Norway is a beautiful Scandinavian country, the birthplace of the Vikings, traveling through which you can enjoy the harsh northern romance: admire the mountains, forests, glaciers, waterfalls, the northern lights, as well as stunning landscapes of coastal fjords.
Tourists are especially attracted by the untouched nature, amazing fishing, interesting cultural events such as ski jumping competitions in Holmenkollen, well-developed ski centers, architectural gems, museums, UNESCO World Heritage Sites.
The culture of Norway has developed in a harsh climate and relative isolation from the rest of Europe. Therefore, it differs from other countries in its originality. Norway has few luxurious palaces and castles, little agricultural land and long distances between settlements. Regional architecture, handicrafts and art are presented in various folk museums, usually from an ethnological perspective.
Popular tourist destinations in Norway include Oslo, Alesund, Bergen, Stavanger, Trondheim and Tromsø.
The capital of Norway, Oslo, combines the best features of a metropolis and a province. Here you will find modern shopping centers, restaurants with simple but delicious cuisine, and most importantly, a variety of cultural attractions: unusual architecture, museums and galleries. The province is reminded of the widest opportunities for recreation, traditionally considered a suburban one: local beaches and ski slopes are no worse than in specialized European resorts.
Bergen is also one of the most recognizable cities with the famous embankment of the medieval Bryggen quarter, art galleries and other attractions. All kinds of festivals are held here every year, and most of the fjord excursions start from here.
Trondheim is a city of universities and technology. The most interesting – in the Sulciden and Bakkland districts with rows of cozy cafes, antique shops and boutiques of Norwegian designers. The main excursion gem is the Baroque Stifsgården, the largest wooden palace in Scandinavia, as well as the 13th century Gothic Nidaross Cathedral.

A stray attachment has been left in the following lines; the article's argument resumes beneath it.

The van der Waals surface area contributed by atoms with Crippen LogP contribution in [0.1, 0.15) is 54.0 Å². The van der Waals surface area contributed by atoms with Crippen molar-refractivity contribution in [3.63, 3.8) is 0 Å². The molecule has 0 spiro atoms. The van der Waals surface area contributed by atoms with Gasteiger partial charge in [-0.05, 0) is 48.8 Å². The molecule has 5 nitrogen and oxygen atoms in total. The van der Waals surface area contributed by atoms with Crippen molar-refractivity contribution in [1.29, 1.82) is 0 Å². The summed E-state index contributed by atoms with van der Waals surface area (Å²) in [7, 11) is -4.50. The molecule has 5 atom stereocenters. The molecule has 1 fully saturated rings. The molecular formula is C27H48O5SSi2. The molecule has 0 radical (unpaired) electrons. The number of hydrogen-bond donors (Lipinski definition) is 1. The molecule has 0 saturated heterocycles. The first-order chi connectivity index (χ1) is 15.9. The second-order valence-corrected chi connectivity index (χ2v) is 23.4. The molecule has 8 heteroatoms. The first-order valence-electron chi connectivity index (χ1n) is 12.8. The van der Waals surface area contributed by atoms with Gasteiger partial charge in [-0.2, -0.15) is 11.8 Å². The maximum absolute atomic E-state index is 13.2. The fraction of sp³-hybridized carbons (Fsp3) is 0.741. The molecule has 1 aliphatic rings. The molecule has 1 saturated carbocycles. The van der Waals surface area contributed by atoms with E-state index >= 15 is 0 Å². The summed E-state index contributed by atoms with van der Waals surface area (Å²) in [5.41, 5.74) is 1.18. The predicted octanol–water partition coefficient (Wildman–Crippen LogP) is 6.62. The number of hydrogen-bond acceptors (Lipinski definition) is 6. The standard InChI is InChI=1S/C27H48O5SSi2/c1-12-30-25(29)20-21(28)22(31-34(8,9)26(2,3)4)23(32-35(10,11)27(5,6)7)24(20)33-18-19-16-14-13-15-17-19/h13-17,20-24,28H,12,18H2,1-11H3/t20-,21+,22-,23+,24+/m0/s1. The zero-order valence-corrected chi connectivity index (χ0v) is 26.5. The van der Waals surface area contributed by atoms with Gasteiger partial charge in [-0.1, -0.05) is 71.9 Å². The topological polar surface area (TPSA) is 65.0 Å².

Another educational center is Stavanger, where there are not only institutes and laboratories, but also the country’s longest beaches, picturesque fjords and historical monuments of the Viking age.
Incredibly beautiful nature surrounds the town of Flåm in the valley of the same name. On the site of the majestic glaciers, there is an open-air museum and unforgettable walking and train routes along the arms of the Sognefjord – the second largest in the world.
Narvik beyond the Arctic Circle attracts extreme sportsmen, Ålesund is the embodiment of the elegant Art Deco style, the “gateway to the Arctic” Tromsø is known for its breathtaking landscapes, illuminated by the midnight sun and the northern lights. For fans of alpine skiing, the resorts of Hemsedal, Hafjell, Kvitfjell, Trysil, Holmenkollen and Geilo are open.
The Norwegian road system covers more than 90,000 kilometers, includes ferry crossings, numerous bridges and tunnels, and several mountain passes. Some of these mountain passes are closed during the winter months, and some may close during winter storms. With the opening of the Øresund Bridge and the fixed line of the Greater Belt, Norway is connected to the European continent by continuous road connections via Sweden and Denmark.
A 4058 km rail network connects most of the major cities south of Bodø.
Oslo Airport, Gardermoen, is the most important airport in Norway, with 24 million passengers in 2014.
The cruise ferry Hurtigruten connects the coastal towns between Bergen and Kirkenes.
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